|To:||Philip Veerman <>|
|Subject:||Wallabies in the ACT|
|From:||David Rees <>|
|Date:||Tue, 5 Sep 2017 07:04:59 +0000|
Think the last one to go locally was the Brush-tailed rock Wallaby in about 1959 and the Eastern Betong in the early 1900s - now being returned here from Tasmania. I can see no record of another macropod that has gone extinct locally in the last 100 years or so since reasonable scientific records have been kept. Story is different further west.
A lot has gone since human settlement - including the megafauna - though it was probably the extreme dry during Ice age events that did most of the distruction there, predation by indigenous Australians of these animals for food may have tipped some over the edge when they were struggling, maybe.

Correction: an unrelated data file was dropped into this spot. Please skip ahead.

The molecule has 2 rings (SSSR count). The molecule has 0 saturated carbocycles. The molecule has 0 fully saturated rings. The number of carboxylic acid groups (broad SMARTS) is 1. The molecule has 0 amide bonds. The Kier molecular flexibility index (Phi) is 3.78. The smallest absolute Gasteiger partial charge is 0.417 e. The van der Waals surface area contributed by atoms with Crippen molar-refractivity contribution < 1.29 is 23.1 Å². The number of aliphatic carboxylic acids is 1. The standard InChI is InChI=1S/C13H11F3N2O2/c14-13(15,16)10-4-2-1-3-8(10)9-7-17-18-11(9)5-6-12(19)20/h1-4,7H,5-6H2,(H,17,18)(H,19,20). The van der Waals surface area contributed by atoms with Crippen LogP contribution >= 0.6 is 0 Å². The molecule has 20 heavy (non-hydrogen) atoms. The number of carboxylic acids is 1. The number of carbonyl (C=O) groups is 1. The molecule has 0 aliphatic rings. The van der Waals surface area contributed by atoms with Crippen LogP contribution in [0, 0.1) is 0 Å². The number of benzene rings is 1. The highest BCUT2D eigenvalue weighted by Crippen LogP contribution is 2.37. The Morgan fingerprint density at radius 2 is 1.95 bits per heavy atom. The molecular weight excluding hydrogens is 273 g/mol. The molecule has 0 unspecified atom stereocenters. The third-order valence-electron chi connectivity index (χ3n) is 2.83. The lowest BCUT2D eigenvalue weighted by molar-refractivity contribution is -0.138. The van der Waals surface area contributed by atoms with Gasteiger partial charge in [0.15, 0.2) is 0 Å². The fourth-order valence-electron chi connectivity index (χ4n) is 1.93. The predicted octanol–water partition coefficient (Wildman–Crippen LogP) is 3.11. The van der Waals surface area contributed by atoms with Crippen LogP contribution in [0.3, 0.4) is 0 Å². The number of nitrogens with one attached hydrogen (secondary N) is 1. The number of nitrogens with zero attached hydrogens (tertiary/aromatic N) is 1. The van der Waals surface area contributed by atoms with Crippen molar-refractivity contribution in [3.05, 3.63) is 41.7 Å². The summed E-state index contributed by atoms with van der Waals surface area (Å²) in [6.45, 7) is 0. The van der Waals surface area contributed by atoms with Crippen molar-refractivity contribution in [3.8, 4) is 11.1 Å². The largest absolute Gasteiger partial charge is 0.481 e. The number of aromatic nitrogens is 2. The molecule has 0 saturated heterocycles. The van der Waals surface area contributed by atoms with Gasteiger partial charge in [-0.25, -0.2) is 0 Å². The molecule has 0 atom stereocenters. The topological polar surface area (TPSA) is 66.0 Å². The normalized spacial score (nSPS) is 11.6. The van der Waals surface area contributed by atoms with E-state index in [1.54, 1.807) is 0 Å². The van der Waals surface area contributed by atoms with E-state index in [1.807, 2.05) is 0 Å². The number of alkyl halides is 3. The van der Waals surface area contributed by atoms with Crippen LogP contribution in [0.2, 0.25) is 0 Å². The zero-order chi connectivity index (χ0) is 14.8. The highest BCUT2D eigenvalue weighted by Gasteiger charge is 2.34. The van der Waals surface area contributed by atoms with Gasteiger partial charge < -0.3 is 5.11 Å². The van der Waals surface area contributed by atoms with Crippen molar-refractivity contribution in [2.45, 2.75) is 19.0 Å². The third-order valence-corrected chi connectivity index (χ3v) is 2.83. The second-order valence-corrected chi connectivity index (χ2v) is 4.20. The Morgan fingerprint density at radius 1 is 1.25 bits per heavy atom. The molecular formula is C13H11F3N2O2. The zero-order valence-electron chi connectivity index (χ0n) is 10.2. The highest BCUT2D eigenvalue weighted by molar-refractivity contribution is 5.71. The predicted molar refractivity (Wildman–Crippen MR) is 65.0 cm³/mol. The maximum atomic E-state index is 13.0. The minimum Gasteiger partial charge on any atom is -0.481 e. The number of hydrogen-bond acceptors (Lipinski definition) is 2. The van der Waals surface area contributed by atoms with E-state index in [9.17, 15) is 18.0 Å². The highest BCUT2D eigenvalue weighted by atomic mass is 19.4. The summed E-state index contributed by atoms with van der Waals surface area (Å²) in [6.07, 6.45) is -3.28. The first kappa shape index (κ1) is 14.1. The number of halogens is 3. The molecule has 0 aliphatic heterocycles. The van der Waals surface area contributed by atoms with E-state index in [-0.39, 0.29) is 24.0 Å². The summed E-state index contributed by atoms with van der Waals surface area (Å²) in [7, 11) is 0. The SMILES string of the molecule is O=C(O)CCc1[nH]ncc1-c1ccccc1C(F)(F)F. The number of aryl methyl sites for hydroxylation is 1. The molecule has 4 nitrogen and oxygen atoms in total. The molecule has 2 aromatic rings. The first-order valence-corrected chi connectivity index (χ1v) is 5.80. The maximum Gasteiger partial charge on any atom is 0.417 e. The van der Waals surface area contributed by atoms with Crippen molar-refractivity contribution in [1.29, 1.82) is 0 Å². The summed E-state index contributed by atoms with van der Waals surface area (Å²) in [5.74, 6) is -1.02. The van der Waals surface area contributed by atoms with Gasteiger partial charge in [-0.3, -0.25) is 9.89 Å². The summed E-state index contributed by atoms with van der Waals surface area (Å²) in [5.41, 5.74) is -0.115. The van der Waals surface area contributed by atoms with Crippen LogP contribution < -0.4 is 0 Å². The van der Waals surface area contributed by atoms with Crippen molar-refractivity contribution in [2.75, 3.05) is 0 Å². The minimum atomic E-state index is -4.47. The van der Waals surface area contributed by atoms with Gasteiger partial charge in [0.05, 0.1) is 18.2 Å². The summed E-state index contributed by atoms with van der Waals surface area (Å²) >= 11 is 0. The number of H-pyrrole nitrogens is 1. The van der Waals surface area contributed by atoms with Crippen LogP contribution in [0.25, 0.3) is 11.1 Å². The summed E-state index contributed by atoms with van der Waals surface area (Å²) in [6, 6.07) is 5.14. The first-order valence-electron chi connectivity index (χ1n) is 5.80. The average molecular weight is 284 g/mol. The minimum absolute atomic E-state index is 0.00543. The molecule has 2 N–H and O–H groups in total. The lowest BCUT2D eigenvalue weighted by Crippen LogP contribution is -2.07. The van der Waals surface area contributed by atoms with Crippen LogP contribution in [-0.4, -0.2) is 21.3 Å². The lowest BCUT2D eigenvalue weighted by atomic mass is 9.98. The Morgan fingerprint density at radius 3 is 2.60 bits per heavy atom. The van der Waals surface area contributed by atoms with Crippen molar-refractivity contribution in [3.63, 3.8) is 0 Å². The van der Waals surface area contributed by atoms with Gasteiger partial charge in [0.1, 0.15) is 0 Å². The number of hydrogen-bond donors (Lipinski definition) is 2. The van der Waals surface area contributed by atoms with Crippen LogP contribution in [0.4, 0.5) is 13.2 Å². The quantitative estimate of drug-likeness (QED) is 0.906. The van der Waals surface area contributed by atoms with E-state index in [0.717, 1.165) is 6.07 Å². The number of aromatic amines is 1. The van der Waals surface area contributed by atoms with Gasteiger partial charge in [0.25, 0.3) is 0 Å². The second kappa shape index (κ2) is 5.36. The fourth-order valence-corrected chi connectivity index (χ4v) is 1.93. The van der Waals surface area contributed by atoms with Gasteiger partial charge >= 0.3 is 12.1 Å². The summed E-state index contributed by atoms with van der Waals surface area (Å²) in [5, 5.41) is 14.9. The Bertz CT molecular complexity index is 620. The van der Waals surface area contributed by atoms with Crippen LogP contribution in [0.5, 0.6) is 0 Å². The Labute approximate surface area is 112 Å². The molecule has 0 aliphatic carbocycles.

On Tue, Sep 5, 2017 at 4:24 PM, Philip Veerman <> wrote:
No doubt there will be, although I wonder if you mean those who have become extinct within the period that we had a designated ACT, or the last 200 years i.e. likely due to European colonisation, or the last maybe 50000 (?) years during aboriginal colonisation.
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